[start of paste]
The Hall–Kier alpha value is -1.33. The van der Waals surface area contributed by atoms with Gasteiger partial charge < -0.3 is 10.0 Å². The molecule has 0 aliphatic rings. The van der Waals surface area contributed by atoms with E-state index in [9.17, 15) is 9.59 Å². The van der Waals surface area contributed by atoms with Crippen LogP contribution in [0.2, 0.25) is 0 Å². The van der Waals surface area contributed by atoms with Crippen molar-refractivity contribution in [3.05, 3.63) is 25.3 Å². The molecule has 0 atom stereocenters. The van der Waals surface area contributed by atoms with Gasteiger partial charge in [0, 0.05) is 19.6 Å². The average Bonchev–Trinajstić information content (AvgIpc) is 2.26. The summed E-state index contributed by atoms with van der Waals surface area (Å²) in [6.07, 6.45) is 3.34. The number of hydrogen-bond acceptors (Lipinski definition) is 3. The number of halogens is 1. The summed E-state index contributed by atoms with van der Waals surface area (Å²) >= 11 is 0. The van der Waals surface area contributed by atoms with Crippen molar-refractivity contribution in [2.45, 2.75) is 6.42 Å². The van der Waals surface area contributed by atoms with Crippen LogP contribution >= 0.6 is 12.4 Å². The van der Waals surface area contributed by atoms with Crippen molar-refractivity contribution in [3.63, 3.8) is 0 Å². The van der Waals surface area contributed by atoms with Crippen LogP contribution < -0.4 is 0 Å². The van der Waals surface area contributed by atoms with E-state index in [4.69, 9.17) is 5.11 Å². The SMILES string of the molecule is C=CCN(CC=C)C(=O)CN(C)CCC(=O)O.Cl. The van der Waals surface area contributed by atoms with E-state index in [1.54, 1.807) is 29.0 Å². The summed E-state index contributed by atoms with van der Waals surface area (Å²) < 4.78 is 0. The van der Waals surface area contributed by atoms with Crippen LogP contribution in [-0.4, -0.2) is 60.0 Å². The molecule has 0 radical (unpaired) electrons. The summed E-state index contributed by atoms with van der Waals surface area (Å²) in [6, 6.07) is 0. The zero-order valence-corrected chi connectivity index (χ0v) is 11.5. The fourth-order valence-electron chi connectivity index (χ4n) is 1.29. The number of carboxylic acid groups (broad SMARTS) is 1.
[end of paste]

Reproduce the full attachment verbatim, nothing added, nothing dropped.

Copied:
The Hall–Kier alpha value is -1.33. The van der Waals surface area contributed by atoms with Gasteiger partial charge < -0.3 is 10.0 Å². The molecule has 0 aliphatic rings. The van der Waals surface area contributed by atoms with E-state index in [9.17, 15) is 9.59 Å². The van der Waals surface area contributed by atoms with Crippen LogP contribution in [0.2, 0.25) is 0 Å². The van der Waals surface area contributed by atoms with Crippen molar-refractivity contribution in [3.05, 3.63) is 25.3 Å². The molecule has 0 atom stereocenters. The van der Waals surface area contributed by atoms with Gasteiger partial charge in [0, 0.05) is 19.6 Å². The average Bonchev–Trinajstić information content (AvgIpc) is 2.26. The summed E-state index contributed by atoms with van der Waals surface area (Å²) in [6.07, 6.45) is 3.34. The number of hydrogen-bond acceptors (Lipinski definition) is 3. The number of halogens is 1. The summed E-state index contributed by atoms with van der Waals surface area (Å²) >= 11 is 0. The van der Waals surface area contributed by atoms with Crippen molar-refractivity contribution in [2.45, 2.75) is 6.42 Å². The van der Waals surface area contributed by atoms with Crippen LogP contribution >= 0.6 is 12.4 Å². The van der Waals surface area contributed by atoms with Crippen molar-refractivity contribution in [3.63, 3.8) is 0 Å². The van der Waals surface area contributed by atoms with Crippen LogP contribution < -0.4 is 0 Å². The van der Waals surface area contributed by atoms with E-state index in [4.69, 9.17) is 5.11 Å². The SMILES string of the molecule is C=CCN(CC=C)C(=O)CN(C)CCC(=O)O.Cl. The van der Waals surface area contributed by atoms with E-state index in [1.54, 1.807) is 29.0 Å². The summed E-state index contributed by atoms with van der Waals surface area (Å²) < 4.78 is 0. The van der Waals surface area contributed by atoms with Crippen LogP contribution in [-0.4, -0.2) is 60.0 Å². The molecule has 0 radical (unpaired) electrons. The summed E-state index contributed by atoms with van der Waals surface area (Å²) in [6, 6.07) is 0. The zero-order valence-corrected chi connectivity index (χ0v) is 11.5. The fourth-order valence-electron chi connectivity index (χ4n) is 1.29. The number of carboxylic acid groups (broad SMARTS) is 1.